• Derek A. T. Cummings

    Roles Conceptualization, Formal analysis, Methodology, Supervision, Visualization, Writing – original draft, Writing – review & editing

    yangb@ufl.edu (BY); s.riley@imperial.ac.uk (SR); datc@ufl.edu (DATC)

    Affiliations Department of Biology, University of Florida, Gainesville, Florida, United States of America, Emerging Pathogens Institute, University of Florida, Gainesville, Florida, United States of America

Life course exposures continually shape antibody profiles and risk of seroconversion to influenza

  • Bingyi Yang, 
  • Justin Lessler, 
  • Huachen Zhu, 
  • Chao Qiang Jiang, 
  • Jonathan M. Read, 
  • James A. Hay, 
  • Kin On Kwok, 
  • Ruiyin Shen, 
  • Yi Guan, 
  • Steven Riley
PLOS
x

Abstract

Complex exposure histories and immune mediated interactions between influenza strains contribute to the life course of human immunity to influenza. Antibody profiles can be generated by characterizing immune responses to multiple antigenically variant strains, but how these profiles vary across individuals and determine future responses is unclear. We used hemagglutination inhibition titers from 21 H3N2 strains to construct 777 paired antibody profiles from people aged 2 to 86, and developed novel metrics to capture features of these profiles. Total antibody titer per potential influenza exposure increases in early life, then decreases in middle age. Increased titers to one or more strains were seen in 97.8% of participants during a roughly four-year interval, suggesting widespread influenza exposure. While titer changes were seen to all strains, recently circulating strains exhibited the greatest titer rise. Higher pre-existing, homologous titers at baseline reduced the risk of seroconversion to recent strains. After adjusting for homologous titer, we also found an increased frequency of seroconversion against recent strains among those with higher immunity to older previously exposed strains. Including immunity to previously exposures also improved the deviance explained by the models. Our results suggest that a comprehensive quantitative description of immunity encompassing past exposures could lead to improved correlates of risk of influenza infection.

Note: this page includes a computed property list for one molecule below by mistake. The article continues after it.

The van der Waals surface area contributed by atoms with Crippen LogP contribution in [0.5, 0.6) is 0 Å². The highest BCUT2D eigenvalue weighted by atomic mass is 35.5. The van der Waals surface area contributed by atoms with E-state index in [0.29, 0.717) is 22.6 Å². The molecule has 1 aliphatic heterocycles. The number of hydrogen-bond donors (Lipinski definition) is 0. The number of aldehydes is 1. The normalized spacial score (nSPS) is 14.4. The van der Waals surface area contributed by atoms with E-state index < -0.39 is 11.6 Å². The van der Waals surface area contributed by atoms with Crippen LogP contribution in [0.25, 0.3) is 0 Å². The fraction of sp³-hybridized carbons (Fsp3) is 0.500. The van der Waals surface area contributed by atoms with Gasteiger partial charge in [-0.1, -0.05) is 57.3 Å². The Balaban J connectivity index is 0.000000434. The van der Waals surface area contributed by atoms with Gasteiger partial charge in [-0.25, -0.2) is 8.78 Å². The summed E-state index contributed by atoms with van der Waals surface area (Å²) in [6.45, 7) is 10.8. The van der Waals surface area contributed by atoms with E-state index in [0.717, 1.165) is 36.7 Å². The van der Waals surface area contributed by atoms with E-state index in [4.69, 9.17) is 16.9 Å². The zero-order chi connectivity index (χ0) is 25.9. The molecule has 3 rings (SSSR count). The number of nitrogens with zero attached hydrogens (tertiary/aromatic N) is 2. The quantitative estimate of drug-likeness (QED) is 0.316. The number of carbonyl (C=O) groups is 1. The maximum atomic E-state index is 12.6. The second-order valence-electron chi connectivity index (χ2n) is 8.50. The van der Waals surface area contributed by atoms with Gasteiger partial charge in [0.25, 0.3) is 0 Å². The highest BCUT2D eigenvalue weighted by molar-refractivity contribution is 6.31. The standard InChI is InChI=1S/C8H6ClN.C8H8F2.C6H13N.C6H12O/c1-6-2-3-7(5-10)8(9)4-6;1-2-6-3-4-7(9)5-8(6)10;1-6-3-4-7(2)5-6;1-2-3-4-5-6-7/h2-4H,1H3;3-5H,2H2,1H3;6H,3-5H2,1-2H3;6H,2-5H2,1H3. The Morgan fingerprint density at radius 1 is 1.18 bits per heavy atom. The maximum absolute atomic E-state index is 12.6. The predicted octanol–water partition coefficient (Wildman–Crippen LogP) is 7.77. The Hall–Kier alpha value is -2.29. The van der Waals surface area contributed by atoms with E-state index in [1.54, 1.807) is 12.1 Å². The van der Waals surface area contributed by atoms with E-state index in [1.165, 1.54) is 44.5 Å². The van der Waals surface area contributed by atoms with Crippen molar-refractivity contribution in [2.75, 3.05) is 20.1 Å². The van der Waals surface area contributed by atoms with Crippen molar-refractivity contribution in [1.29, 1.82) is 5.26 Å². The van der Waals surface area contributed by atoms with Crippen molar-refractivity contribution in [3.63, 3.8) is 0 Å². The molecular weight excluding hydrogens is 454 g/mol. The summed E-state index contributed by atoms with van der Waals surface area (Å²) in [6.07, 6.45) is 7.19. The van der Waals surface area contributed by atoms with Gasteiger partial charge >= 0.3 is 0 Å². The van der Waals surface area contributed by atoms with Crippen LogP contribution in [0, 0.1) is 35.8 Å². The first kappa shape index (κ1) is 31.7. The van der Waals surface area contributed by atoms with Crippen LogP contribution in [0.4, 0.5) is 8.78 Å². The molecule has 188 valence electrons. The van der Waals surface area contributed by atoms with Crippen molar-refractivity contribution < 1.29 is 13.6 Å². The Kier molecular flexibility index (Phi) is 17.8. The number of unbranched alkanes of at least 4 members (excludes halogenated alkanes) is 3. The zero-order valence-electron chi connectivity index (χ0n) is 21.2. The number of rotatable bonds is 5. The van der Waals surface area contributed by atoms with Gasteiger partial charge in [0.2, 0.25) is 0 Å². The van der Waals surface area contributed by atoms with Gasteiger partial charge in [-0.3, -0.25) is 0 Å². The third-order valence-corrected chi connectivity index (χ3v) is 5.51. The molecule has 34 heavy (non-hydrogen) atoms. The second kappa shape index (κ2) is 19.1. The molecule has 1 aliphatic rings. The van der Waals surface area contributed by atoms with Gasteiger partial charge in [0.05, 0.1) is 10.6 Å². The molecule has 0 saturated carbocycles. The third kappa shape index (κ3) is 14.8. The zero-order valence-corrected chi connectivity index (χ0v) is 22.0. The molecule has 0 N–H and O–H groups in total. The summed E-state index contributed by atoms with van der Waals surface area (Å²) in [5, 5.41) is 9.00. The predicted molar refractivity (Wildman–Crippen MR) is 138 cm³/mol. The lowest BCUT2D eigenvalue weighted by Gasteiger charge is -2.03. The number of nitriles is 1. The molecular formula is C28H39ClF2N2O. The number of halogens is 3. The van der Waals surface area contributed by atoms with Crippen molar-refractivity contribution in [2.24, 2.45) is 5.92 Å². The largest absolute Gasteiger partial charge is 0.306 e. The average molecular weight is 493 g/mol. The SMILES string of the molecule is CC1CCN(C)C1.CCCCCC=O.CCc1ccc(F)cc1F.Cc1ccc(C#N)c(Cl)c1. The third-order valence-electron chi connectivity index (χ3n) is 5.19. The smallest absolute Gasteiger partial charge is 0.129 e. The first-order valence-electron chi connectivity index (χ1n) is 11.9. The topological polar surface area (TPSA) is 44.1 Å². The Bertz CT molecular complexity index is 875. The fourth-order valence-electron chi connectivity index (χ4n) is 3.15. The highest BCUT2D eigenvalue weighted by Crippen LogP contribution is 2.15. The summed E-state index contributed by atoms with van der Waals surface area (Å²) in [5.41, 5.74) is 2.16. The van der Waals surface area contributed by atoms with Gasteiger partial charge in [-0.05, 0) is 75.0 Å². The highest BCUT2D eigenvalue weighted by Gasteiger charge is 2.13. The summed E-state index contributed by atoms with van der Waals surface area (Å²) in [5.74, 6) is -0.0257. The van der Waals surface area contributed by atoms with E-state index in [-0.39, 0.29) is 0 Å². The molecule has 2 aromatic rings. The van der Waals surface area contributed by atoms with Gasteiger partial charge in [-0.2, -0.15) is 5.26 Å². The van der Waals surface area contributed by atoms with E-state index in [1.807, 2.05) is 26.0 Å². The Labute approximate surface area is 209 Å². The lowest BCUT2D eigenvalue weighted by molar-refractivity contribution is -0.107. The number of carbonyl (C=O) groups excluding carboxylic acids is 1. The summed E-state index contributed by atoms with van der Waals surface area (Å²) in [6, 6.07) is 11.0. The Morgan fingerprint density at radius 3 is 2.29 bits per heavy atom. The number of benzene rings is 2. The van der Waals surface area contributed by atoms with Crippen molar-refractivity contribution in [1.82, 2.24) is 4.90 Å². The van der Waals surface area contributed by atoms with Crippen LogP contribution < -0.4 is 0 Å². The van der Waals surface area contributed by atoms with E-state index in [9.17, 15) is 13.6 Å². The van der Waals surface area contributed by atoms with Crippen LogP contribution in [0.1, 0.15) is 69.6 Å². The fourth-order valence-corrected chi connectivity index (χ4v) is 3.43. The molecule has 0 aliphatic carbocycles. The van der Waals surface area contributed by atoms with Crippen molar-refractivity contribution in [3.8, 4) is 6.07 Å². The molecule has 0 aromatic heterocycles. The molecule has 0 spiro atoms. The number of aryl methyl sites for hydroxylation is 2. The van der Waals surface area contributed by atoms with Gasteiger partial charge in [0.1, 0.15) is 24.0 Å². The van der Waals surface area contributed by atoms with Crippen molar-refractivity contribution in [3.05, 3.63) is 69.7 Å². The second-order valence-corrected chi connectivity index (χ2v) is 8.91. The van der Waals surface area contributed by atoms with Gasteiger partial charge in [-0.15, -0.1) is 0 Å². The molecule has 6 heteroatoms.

Author summary

Antibody profiles characterize immunity arising from multiple influenza infections during a lifetime and could provide more information than measuring homologous titers. As antibody profiles consist of complex cross-reactions and are difficult to quantify, how past exposures vary across people and time and determine the risk of future infections remains unclear. Here, we develop several metrics to define the key characteristics of antibody profiles, including the overall levels, the breadth and temporal center of mass. With these metrics, we show that immunity accumulates during the first twenty years of life and then declines until 40–50 years old. This pattern is likely driven by the widespread influenza exposure as we find during the four-year periods. Further, we show that individuals with higher antibody to antigenically distant strains had a higher frequency of seroconversion to recent strains, with an unclear underlying mechanism. Our work provides quantitative tools to analyze complex antibody profiles and improve the understanding of heterogeneity in antibody response and vaccine efficacy across age groups.

Introduction